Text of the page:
“Still Life with Fruit" (details", 1675, Jacob van Walscapelle.
Peter Paul Rubens. Detail from The Fur, 1636.
Charles Gleyre,Le coucher de Sapho,detail (1840-1860)
Pierre-Narcisse Guérin, Morphée et Iris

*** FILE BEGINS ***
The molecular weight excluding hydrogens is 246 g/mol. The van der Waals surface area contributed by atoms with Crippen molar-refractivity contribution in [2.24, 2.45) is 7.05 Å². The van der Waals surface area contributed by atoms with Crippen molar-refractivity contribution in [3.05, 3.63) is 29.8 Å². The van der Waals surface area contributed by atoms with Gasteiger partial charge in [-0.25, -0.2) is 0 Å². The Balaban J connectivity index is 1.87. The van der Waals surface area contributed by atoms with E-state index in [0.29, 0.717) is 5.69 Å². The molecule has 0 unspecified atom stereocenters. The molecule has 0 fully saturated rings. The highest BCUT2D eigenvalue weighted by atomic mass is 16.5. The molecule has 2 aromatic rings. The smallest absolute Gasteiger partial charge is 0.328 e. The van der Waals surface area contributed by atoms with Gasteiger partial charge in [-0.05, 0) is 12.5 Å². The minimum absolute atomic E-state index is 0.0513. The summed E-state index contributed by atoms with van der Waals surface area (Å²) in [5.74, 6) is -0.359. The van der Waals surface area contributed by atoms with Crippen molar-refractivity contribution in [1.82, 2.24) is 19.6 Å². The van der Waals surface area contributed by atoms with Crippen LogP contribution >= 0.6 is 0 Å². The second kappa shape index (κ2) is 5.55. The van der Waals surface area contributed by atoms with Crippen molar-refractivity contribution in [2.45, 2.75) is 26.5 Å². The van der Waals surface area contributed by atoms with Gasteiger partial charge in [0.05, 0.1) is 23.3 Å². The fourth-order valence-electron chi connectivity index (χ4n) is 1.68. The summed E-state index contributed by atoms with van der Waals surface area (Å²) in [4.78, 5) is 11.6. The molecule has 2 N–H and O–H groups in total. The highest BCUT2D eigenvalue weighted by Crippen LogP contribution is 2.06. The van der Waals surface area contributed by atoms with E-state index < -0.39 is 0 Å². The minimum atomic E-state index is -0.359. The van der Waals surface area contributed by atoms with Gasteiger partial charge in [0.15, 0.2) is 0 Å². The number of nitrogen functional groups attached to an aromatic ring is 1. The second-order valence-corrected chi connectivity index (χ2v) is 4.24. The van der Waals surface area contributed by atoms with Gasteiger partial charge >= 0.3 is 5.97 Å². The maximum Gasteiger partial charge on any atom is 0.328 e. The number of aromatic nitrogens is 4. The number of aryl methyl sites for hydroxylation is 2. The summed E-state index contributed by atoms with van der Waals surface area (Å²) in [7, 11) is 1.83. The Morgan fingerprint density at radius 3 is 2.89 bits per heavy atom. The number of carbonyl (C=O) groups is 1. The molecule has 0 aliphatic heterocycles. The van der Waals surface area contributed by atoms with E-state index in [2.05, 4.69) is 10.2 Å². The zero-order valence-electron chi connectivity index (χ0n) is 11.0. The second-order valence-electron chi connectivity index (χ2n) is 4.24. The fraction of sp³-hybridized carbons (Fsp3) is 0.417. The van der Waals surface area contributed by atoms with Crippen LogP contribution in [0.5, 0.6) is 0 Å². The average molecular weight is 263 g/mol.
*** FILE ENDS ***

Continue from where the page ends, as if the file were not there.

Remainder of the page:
Roman Marble Double Revolving Panel of Dionysos and Satyr with a Ketos (sea monster), c. 1st-2nd century ADIn Greek mythology, a satyr is one the companions of Dionysus. He is portrayed with goat-like features, including a goat-tail, goat-like ears. As Dionysiac creatures, they are lovers of wine and women, and they are ready for every physical pleasure.The primary face carved in high relief with two profile heads, the left representing the youthful Dionysos with feminine features and thick luxuriant hair, facing the head of a heavily bearded satyr with furrowed brows, pointed ears and a mass of wavy hair, his beard falling in corkscrew curls, the tips trailing onto the curved throwing stick, ‘pedum’, below, two castanets hang from the stick falling onto the ground-line in the foreground; the reverse carved in low relief with a sea-monster, ‘ketos’, riding atop the waves shown in ridged layers, its head turned back towards its undulating fish-like body with fishy tail, its dog-like muzzle open to show the prominent teeth, with fin-like gills below the jaw, long ears, fins and a crest on the neck and body and lion’s forelegs, set within a recess with a rectangular border, centrally pierced through the top and bottom for rotation.